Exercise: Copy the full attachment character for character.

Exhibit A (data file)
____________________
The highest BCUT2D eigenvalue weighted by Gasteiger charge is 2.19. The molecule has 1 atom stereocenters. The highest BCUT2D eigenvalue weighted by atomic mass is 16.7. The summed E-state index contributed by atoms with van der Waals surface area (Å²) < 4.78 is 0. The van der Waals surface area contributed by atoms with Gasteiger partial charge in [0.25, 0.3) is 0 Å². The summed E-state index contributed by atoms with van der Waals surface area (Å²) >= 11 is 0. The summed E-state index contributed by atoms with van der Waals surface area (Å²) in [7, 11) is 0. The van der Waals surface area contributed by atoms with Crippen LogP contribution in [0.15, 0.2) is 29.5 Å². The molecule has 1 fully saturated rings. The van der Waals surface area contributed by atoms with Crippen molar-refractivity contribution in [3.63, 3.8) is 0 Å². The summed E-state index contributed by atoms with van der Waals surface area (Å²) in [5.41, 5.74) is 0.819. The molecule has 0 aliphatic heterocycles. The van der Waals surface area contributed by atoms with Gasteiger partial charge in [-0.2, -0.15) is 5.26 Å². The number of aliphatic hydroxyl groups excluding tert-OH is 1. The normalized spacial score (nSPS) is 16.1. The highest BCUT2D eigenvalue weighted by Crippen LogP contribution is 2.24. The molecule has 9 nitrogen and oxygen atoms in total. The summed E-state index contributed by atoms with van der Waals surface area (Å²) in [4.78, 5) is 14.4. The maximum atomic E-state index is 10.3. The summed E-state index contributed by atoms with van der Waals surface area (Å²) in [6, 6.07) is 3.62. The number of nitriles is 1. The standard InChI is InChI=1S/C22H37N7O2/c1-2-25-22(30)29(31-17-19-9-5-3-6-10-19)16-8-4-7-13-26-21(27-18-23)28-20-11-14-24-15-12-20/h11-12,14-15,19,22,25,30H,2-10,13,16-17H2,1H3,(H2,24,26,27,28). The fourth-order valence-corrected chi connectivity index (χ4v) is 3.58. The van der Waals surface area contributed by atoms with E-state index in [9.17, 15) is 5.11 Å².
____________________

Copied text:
The highest BCUT2D eigenvalue weighted by Gasteiger charge is 2.19. The molecule has 1 atom stereocenters. The highest BCUT2D eigenvalue weighted by atomic mass is 16.7. The summed E-state index contributed by atoms with van der Waals surface area (Å²) < 4.78 is 0. The van der Waals surface area contributed by atoms with Gasteiger partial charge in [0.25, 0.3) is 0 Å². The summed E-state index contributed by atoms with van der Waals surface area (Å²) >= 11 is 0. The summed E-state index contributed by atoms with van der Waals surface area (Å²) in [7, 11) is 0. The van der Waals surface area contributed by atoms with Crippen LogP contribution in [0.15, 0.2) is 29.5 Å². The molecule has 1 fully saturated rings. The van der Waals surface area contributed by atoms with Crippen molar-refractivity contribution in [3.63, 3.8) is 0 Å². The summed E-state index contributed by atoms with van der Waals surface area (Å²) in [5.41, 5.74) is 0.819. The molecule has 0 aliphatic heterocycles. The van der Waals surface area contributed by atoms with Gasteiger partial charge in [-0.2, -0.15) is 5.26 Å². The number of aliphatic hydroxyl groups excluding tert-OH is 1. The normalized spacial score (nSPS) is 16.1. The highest BCUT2D eigenvalue weighted by Crippen LogP contribution is 2.24. The molecule has 9 nitrogen and oxygen atoms in total. The summed E-state index contributed by atoms with van der Waals surface area (Å²) in [4.78, 5) is 14.4. The maximum atomic E-state index is 10.3. The summed E-state index contributed by atoms with van der Waals surface area (Å²) in [6, 6.07) is 3.62. The number of nitriles is 1. The standard InChI is InChI=1S/C22H37N7O2/c1-2-25-22(30)29(31-17-19-9-5-3-6-10-19)16-8-4-7-13-26-21(27-18-23)28-20-11-14-24-15-12-20/h11-12,14-15,19,22,25,30H,2-10,13,16-17H2,1H3,(H2,24,26,27,28). The fourth-order valence-corrected chi connectivity index (χ4v) is 3.58. The van der Waals surface area contributed by atoms with E-state index in [9.17, 15) is 5.11 Å².